After the pandemic, high school science teachers across California’s Modesto City Schools found themselves spread thin and struggling to keep students engaged. Discover how Labster’s immersive virtual science labs helped bring STEM back to life in and outside the classroom.
"I think all of the teachers are stretched thin, but the nice thing is that having something that's engaging for the students gives teachers that opportunity to breathe and get excited again. Because they're seeing the kids light up, they're seeing the kids engage with content."
Challenge: Modesto City serves a diverse spectrum of learners, including a large refugee population, and students from dozens of ESL language backgrounds. Ensuring an equitable learning level district-wide can be a challenge, complicated by the pandemic which threatened to leave a legacy of learning loss and teacher burnout.
Solution: Labster’s virtual science labs were deployed in seven high schools across Modesto. Labster’s interactive simulations were chosen to help students visualize science concepts in real-world scenarios, and fuel engagement in and outside of class through gamification.
Results: Both teachers and students responded enthusiastically to Labster. Students were having fun, and teachers were thrilled to see kids doing homework and coming to class full of questions. Faculty now had ready-made content to spark excitement, explain complex ideas, and lighten the burden of costly wet lab materials. By assigning labs ahead of time, teachers could refocus class time on mentoring those who need it most, instead of rushing students through lectures. With Labster, Modesto has expanded its curriculum and given its science teachers a second wind in training the next generation of STEM.
Melody McGill is the Science Curriculum Coordinator for Modesto City Schools. A former teacher herself, Melody is focused on giving educators the tools they need to be at their best.
I had a couple of teachers look at it first and the feedback from them and their students was that it was easy to use, the students had greater and deeper conversations, and they were engaged with it.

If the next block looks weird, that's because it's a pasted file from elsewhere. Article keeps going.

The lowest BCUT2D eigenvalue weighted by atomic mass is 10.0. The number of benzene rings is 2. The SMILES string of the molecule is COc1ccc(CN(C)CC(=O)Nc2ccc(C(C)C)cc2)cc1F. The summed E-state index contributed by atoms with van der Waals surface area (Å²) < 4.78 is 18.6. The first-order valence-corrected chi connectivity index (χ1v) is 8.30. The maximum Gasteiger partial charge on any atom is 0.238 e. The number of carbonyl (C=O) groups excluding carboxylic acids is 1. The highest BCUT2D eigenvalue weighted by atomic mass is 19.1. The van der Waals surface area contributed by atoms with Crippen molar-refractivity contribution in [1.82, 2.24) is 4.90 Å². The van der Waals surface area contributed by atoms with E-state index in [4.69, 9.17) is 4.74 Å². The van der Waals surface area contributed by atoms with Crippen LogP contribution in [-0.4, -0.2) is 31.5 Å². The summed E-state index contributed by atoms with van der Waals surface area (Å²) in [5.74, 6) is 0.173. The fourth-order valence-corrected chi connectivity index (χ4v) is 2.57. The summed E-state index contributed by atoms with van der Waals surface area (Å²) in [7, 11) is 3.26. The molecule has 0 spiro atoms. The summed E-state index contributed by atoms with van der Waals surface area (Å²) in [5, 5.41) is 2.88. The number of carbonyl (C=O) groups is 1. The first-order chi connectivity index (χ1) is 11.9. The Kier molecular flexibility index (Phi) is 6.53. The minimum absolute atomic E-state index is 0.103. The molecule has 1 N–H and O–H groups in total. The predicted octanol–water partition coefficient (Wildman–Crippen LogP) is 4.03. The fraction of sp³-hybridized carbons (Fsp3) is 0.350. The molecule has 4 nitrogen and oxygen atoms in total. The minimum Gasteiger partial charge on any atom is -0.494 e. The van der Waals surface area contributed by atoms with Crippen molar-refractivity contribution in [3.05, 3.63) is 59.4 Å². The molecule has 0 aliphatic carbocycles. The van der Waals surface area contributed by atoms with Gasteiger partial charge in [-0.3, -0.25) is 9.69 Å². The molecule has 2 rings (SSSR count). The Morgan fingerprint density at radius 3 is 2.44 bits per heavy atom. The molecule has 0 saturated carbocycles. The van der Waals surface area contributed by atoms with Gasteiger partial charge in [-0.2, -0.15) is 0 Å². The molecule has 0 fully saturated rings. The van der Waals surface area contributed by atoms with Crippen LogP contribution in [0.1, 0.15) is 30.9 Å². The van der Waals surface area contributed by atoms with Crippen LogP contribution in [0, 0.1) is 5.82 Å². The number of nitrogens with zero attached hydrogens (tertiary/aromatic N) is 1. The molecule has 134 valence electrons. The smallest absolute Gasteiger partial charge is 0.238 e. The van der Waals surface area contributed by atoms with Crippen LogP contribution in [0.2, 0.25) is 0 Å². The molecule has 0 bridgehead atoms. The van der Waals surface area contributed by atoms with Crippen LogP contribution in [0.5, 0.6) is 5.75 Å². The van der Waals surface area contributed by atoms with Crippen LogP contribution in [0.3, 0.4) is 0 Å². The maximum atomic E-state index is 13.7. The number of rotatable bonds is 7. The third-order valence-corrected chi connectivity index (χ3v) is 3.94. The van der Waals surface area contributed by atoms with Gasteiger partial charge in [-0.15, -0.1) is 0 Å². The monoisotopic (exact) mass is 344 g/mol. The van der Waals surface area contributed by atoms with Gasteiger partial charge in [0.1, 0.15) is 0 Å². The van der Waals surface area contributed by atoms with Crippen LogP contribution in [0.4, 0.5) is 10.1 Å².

Some teachers are using it as a jumpstart to pique student interest in a topic… A lot of teachers are using it to expand their content… you have the assessment piece… where you can see how the kids progressed, what did they miss? And if you assign it for something that's outside, most students are going to do it because they're excited about it.
You get back the time because the kids are engaged and you have something that's pre-made for you.. I think all of the teachers are stretched thin, but the nice thing is that having something that's engaging for the students gives teachers that opportunity to breathe and get excited again. Because they're seeing the kids light up, they're seeing the kids engage with content... I think that that helps the teachers regain some of that enthusiasm.
The question was, can any student access the content, from AP... to three or four grade levels below. And they were able to do that through Labster because the kids had the ability to move through the simulation at their speed. They could pause it, they could go back and look at the theory… When you've got 57 different languages that could be within your classroom at any given time, having the graphics available, where kids can really see what's happening facilitates the students being able to develop ideas about the content.
I think what you're going to see is teachers being able to do those labs where maybe financially we don't… have a piece of equipment that would be needed to be able to do maybe a more in-depth lab. I just want to make sure whatever we put in place is not putting an undue burden on the teacher, but it's also a benefit in the long term outcomes for the students. And right now that's where Labster is for us.
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